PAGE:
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Refusal of inter-prison visits does not breach human rights

O’Neill and Lauchlan v Scottish Ministers (2015) CSOH

The Outer House of the Court of Sessions in Scotland has dismissed challenges brought by two convicted paedophiles to the Scottish Prison Service’s decision to deny inter-prison visits. 

The applicants brought the judicial review after making several unsuccessful requests to visit one another in accordance with rule 63(8) of the Prisons and Young Offenders Institutions (Scotland) Rules 2011 which permits a prisoner to visit a fellow prisoner in a different prison in ‘exceptional circumstances’. 

The applicants argued that as they were in a relationship, prior to incarceration, the refusal to deny contact violated their Article 8 ECHR rights and that they had suffered discrimination on the basis of their sexual orientation.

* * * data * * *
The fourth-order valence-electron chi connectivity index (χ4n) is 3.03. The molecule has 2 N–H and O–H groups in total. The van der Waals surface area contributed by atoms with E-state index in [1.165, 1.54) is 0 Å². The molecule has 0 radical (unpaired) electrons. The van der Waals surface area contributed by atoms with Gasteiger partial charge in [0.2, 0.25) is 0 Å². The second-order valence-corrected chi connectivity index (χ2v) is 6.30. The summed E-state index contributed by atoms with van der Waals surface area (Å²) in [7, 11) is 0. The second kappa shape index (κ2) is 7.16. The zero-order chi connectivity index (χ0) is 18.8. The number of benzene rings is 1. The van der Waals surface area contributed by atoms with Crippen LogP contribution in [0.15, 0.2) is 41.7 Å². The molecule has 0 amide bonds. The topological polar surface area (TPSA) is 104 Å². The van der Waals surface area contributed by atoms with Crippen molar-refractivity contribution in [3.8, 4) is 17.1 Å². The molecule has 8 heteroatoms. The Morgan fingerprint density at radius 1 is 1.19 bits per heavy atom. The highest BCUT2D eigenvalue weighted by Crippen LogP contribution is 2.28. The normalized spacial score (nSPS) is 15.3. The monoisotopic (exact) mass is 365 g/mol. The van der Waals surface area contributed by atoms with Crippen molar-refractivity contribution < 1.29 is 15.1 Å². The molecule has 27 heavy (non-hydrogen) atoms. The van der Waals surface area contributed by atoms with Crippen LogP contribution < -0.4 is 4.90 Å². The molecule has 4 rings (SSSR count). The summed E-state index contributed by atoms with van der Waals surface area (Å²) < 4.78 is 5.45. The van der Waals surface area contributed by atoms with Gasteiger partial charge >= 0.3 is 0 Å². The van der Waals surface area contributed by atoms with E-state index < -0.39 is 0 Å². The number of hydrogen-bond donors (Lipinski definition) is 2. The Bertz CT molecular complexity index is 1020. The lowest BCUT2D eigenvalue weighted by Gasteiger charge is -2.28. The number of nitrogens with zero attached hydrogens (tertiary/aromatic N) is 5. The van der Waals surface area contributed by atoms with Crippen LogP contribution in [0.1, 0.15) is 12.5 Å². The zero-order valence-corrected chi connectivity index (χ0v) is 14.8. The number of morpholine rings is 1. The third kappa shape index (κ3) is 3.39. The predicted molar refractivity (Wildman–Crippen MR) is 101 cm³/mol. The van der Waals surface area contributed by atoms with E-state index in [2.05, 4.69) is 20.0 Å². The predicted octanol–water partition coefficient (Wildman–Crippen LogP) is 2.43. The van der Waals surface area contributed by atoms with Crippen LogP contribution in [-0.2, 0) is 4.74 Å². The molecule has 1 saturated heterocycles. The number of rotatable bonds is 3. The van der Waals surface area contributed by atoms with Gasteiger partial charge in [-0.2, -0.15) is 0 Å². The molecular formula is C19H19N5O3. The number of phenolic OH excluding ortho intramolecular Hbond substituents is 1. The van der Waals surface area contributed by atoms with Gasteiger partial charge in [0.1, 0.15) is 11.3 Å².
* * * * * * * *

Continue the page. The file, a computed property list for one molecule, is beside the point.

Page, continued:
The Court considered that the relationship the applicants had together was not of sufficient quality to engage Article 8.  Their brief periods of liberty had been focused on finding victims to groom and sexually abuse and therefore the Court held that their ‘relationship’ was ‘so negative that it cannot engage family life as that concept should be understood.’   

The Court concluded by rejecting the applicants’ claim of discrimination on the basis of insufficient evidence to prove that they had been discriminated against on the basis of their sexuality at any stage of the process. 

Read commentary from UK Human Rights Blog here

Prisoners' Rights